Meet the lake's newest residents 

THERE is something big lurking in Lake Oberon.

 A few somethings, in fact. 

Member for Bathurst Paul Toole and Alistair McBurnie from the Department of Primary Industries were in Oberon last Friday to release more than 60 very large adult rainbow trout, weighing three kilograms to four kilograms, into Lake Oberon. 

It comes ahead of the lake’s opening to passive watercraft access this weekend. 

Mr Toole said the fish were released as part of the NSW Liberals and Nationals Government’s fish stocking program. 

“The Department of Primary Industries (DPI), Roads and Maritime Services, State Water, Oberon Council and the Oberon community have all worked together to allow passive watercraft access to the dam,” Mr Toole said.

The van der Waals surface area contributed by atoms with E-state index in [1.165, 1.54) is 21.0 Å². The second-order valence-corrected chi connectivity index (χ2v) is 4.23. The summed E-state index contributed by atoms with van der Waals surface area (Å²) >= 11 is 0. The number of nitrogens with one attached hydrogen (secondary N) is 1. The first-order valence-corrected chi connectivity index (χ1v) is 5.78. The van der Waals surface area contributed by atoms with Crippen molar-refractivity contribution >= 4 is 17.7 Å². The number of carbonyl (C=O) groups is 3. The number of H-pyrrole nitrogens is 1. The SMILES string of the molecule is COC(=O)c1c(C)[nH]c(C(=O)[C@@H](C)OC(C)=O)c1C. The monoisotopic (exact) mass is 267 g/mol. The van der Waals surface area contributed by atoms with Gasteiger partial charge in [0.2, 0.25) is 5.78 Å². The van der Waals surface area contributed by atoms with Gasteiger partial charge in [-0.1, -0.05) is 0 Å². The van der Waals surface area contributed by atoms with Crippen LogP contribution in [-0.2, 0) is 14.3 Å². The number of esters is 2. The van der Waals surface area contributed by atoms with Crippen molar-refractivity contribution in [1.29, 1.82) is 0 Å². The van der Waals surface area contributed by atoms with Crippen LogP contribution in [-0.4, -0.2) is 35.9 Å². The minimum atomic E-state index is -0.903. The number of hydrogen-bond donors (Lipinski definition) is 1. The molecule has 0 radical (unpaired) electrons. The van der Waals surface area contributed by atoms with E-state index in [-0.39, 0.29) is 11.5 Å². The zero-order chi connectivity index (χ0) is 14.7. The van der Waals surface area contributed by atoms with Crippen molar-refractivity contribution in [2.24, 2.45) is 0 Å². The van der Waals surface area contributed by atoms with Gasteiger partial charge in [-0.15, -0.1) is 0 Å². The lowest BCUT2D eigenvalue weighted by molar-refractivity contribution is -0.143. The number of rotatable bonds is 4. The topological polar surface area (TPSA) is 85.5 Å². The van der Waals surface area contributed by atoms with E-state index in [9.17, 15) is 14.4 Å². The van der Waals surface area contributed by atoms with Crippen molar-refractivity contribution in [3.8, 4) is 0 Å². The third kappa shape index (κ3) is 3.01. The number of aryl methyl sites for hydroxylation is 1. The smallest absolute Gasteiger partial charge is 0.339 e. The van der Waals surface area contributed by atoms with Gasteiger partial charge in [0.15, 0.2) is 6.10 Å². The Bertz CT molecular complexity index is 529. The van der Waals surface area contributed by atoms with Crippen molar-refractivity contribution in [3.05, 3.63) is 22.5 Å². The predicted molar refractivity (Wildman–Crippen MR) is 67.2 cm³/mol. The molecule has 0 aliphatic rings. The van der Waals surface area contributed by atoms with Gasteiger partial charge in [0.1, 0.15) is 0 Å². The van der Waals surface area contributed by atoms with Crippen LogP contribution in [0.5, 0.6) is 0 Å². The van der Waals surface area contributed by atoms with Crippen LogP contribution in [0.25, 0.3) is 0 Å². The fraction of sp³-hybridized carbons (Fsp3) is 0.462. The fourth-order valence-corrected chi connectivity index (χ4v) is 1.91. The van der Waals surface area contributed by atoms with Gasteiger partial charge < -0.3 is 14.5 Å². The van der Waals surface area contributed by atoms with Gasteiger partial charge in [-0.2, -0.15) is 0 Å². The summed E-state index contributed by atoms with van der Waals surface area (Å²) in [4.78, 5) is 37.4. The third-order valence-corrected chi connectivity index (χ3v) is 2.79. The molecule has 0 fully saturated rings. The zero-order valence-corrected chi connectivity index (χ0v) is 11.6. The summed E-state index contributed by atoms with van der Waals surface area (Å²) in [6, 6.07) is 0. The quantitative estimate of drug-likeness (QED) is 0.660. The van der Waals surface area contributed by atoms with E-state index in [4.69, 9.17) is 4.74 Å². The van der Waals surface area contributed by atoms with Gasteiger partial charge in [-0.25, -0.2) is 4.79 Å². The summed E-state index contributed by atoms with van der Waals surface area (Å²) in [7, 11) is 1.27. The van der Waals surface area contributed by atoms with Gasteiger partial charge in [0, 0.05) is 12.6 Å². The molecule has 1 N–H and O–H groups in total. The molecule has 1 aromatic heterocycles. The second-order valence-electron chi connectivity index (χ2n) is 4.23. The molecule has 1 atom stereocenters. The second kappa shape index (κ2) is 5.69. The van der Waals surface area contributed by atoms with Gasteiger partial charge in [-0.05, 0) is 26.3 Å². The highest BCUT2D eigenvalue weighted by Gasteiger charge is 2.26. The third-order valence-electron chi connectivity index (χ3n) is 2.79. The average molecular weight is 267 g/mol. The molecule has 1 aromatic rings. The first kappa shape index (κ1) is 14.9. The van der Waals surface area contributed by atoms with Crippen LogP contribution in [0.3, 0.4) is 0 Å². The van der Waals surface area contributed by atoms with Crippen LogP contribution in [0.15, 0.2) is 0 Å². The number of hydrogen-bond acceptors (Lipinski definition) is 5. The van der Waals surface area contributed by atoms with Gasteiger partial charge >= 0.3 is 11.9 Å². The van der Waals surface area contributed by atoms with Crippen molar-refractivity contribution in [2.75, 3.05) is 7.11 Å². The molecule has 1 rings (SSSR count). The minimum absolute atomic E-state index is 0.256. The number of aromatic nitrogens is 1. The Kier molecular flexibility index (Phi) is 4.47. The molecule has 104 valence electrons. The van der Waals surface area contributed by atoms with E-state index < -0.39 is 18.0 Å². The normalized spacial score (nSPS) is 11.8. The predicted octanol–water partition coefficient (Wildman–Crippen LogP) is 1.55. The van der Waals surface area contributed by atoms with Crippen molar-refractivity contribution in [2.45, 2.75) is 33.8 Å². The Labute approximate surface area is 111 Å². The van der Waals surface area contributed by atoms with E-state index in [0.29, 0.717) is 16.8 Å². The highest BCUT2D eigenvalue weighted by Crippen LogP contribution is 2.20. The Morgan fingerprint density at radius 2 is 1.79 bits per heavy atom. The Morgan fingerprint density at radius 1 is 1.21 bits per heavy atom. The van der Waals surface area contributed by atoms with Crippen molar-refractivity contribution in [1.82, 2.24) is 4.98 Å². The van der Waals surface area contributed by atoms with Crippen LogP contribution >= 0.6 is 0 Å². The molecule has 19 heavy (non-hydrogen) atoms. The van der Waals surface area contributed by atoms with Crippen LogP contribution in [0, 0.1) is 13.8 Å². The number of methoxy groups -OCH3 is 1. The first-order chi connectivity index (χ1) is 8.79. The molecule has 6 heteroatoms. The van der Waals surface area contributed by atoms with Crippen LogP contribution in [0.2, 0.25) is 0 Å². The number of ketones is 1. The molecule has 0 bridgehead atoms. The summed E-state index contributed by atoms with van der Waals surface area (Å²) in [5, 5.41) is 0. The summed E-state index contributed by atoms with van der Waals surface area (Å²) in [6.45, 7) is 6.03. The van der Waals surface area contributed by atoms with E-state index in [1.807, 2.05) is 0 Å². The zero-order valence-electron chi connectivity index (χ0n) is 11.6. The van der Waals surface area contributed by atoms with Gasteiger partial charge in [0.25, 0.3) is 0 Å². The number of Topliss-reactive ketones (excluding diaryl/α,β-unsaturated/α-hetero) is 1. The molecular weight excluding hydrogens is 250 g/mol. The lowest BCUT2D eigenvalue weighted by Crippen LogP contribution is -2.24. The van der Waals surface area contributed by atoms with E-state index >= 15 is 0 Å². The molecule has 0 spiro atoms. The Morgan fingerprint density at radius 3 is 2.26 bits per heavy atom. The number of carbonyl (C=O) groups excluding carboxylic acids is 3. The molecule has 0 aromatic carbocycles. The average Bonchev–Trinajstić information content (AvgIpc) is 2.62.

“Allowing passive boat access such as kayaks to the dam will open up many new fishing opportunities for anglers to access the lake.” 

Anglers will also be able to enjoy improved access to the dam as the Oberon community and council were successful in obtaining a small grant from the NSW Recreational Fishing Trust to construct new fencing, signage and a vehicle turnaround area at the Reef Reserve. 

Oberon Dam is a general trout dam open to anglers all year round and is stocked with rainbow trout produced at NSW Government hatcheries at Ebor and Jindabyne. The dam also contains quality brown trout. 

These annual fish stocking programs are funded in part by money raised by the NSW Recreational Fishing Fee, which is placed in the NSW Recreational Fishing Freshwater Trust. 

“Fish stocking is always a welcome boost to regional communities, as freshwater angling creates jobs and supports businesses and tourism, and I look forward to further fish stocking throughout the region later this year,” Mr Toole said. 

“Oberon is well known among anglers as a great place to come and catch a trout and the addition of these fish will provide an extra incentive for anglers to visit the area.”

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